Schedules remain unclear for East Valley 1A-4A football teams

LYFORD — While many football teams in Classes 1A through 4A are well into their football routines, the sub-5A teams in the East Valley are still looking for clarity and left hoping for the best regarding the upcoming football season.

Coaches have made a large number of changes to their season and district schedules while the COVID-19 pandemic continues to push school reopening dates further into September, and more changes may be coming. But they’re trying to keep a positive mindset for their athletes and the possibility of playing under the Friday night lights.

“It’s been crazy. I think I’ve changed the schedule six times because they just keep changing the dates. But our district is all about safety first,” Port Isabel coach and athletic director Tony Villarreal said. “I’ve always said we’ve got to be a champion of change; if not, this new world will just eat you up. What’s today is not tomorrow, that’s my new attitude. And you got to have a great attitude, you have to smile about it, because it’s tough.”

Port Isabel’s district, 16-4A Division II, decided Wednesday to do a 5-3 split for the season. The Tarpons will be battling with Raymondville and Rio Hondo for the district’s No. 3 seed in the playoffs. Port Isabel will play at least two games — opening the district season Oct. 23 at Rio Hondo before playing host to Raymondville Nov. 6 — and Villarreal said he’s working on getting a scrimmage and a game for the open date Oct. 30.

While Port Isabel waits for Sept. 28 so it can begin practicing, Villarreal said the coaches and athletes are using Zoom to focus on learning the game and each other.

“Our coaches have gotten real creative in installing the offense and the defense. The good thing is the kids at Port Isabel take to it like ducks to water. They don’t care, they’re just, ‘Coach, just teach us,’” Villarreal said. “It’s giving us an opportunity to learn and to install, and to get to know the kids and they can learn about us. We’re using it to our advantage.”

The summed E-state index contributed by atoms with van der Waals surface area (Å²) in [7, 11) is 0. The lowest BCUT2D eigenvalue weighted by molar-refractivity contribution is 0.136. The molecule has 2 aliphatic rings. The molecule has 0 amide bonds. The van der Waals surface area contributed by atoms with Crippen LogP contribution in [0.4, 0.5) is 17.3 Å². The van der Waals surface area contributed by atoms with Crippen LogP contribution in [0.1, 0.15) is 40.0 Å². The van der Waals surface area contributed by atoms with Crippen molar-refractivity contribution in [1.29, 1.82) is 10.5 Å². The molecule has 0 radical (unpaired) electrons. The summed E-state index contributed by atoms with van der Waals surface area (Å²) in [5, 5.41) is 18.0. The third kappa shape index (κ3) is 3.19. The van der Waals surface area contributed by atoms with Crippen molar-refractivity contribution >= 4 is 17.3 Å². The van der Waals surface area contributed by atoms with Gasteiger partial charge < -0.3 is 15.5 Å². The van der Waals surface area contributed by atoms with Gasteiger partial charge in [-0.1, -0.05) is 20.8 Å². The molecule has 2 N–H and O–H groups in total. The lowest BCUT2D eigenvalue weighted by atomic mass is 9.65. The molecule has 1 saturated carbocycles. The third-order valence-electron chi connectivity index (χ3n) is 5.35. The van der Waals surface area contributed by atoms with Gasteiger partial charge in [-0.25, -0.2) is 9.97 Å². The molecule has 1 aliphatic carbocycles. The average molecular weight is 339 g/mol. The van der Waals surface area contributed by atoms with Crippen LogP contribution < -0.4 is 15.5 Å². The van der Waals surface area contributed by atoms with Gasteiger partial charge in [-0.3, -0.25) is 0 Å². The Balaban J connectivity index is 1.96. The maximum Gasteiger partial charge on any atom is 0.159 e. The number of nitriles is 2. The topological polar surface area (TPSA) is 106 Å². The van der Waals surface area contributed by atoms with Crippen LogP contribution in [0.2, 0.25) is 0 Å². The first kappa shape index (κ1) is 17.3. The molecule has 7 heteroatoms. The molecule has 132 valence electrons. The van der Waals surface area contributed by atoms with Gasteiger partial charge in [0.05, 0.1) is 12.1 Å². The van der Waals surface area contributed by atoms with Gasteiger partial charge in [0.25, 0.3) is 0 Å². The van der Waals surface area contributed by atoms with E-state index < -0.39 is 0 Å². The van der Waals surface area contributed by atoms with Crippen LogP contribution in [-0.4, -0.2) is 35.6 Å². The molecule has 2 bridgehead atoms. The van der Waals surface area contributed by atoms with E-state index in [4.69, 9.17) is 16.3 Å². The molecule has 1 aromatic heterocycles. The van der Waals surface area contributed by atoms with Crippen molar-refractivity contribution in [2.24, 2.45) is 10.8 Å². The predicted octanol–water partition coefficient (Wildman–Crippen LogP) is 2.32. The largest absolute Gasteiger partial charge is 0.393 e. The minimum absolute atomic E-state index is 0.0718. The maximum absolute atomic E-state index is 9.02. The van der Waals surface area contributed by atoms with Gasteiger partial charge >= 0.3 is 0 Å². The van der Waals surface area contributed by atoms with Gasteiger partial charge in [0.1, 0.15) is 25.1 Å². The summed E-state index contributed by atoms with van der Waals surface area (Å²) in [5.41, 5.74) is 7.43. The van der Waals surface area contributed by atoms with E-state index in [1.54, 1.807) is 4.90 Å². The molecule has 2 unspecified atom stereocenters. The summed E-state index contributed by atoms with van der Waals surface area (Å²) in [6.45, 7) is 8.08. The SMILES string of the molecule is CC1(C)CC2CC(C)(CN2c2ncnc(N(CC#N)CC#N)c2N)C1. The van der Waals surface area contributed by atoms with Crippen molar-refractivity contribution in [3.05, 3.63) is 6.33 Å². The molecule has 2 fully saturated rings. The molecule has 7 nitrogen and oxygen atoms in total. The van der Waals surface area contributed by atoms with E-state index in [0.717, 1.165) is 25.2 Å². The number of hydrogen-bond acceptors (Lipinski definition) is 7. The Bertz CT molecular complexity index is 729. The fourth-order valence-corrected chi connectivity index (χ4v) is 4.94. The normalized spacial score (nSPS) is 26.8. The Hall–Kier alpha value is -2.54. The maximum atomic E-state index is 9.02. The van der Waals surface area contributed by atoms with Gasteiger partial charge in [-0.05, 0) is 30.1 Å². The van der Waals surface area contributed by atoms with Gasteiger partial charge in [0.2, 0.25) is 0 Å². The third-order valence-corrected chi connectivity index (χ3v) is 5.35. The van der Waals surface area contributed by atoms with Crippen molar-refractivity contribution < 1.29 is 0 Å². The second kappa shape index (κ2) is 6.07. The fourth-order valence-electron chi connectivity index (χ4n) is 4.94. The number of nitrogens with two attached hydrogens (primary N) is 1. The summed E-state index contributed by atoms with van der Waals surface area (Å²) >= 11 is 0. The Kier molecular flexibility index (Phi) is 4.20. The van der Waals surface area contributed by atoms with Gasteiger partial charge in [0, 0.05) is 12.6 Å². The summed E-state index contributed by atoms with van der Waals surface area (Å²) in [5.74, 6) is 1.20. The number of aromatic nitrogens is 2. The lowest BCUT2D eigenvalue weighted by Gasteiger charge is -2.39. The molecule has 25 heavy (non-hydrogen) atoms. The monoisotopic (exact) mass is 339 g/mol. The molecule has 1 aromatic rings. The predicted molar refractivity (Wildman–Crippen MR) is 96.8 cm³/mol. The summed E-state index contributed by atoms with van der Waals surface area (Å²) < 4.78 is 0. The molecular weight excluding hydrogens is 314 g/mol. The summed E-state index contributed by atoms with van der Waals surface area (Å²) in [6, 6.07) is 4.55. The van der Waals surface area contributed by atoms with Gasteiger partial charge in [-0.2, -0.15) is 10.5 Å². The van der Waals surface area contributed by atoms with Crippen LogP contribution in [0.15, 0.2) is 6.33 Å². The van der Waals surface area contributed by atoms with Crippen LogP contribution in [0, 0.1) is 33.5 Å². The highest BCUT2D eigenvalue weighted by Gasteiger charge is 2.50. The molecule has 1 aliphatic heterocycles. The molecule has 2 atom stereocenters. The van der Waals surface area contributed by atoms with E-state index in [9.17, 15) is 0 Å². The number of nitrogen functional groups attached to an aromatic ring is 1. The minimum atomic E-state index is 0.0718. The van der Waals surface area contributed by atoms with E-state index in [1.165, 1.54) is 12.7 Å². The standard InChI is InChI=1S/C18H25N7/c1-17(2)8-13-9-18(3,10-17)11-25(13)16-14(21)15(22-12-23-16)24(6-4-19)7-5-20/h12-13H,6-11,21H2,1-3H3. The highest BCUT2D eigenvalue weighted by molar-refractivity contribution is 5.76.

La Feria coach Oscar Salinas said he doesn’t know when the 16-4A DI district season will begin and doesn’t have a schedule put together for the Lions yet. Israel Gracia said Santa Maria is in a similar boat in District 16-2A DI. When the Cougars do get started, they’ll be playing just three district games since Ben Bolt-Palito Blanco became the first school in Texas to cancel its season Aug. 10.

While Cameron County’s latest health order, which pushes back the return date for athletics to Sept. 28, didn’t impose much of a change to schools in districts with Hidalgo County programs and those that don’t have schedules completed yet, it did create a problem for Brownsville St. Joseph Academy.

The Bloodhounds were set to play their first game Sept. 25. SJA coach and athletic director Tino Villarreal said the district planned ahead for possible issues, so the Bloodhounds pushed that season-opening contest against San Antonio St. Anthony’s to Nov. 13.

“We left that last week open on purpose for makeups, for situations like these, whether it was local or if, during the season, there needs to be a postponement for whatever reason,” Tino Villarreal said. “That gives us a little breathing room, but there’s still a lot of things that are unanswered.”

Some of the unanswered questions pertain to the early October games on SJA’s schedule. The TAPPS schedule calls for 2 1/2 weeks between a team’s first practice and its first game. If SJA begins practicing Sept. 28, that would leave Oct. 15 as the date for its first game. The Bloodhounds have contests on Oct. 3 and Oct. 9 on its current schedule.

Texas attorney general Ken Paxton did give schools the guidance necessary to allow districts to overrule county mandates and open facilities early, but it’s unclear if that’s an option SJA would take.

“I’m always an optimist and a dreamer, so I’m going to say that would be awesome to do that, and I know probably every coach in the Valley would say that,” Tino Villarreal said. “But the only thing we can go off of right now are facts and how this virus continues affecting Cameron County. Hopefully things change in a couple of weeks and this is a big wakeup call for a lot of people, as the county judge has been saying, for us to really do a better job at practicing social distancing and to not be out if it’s non-essential.”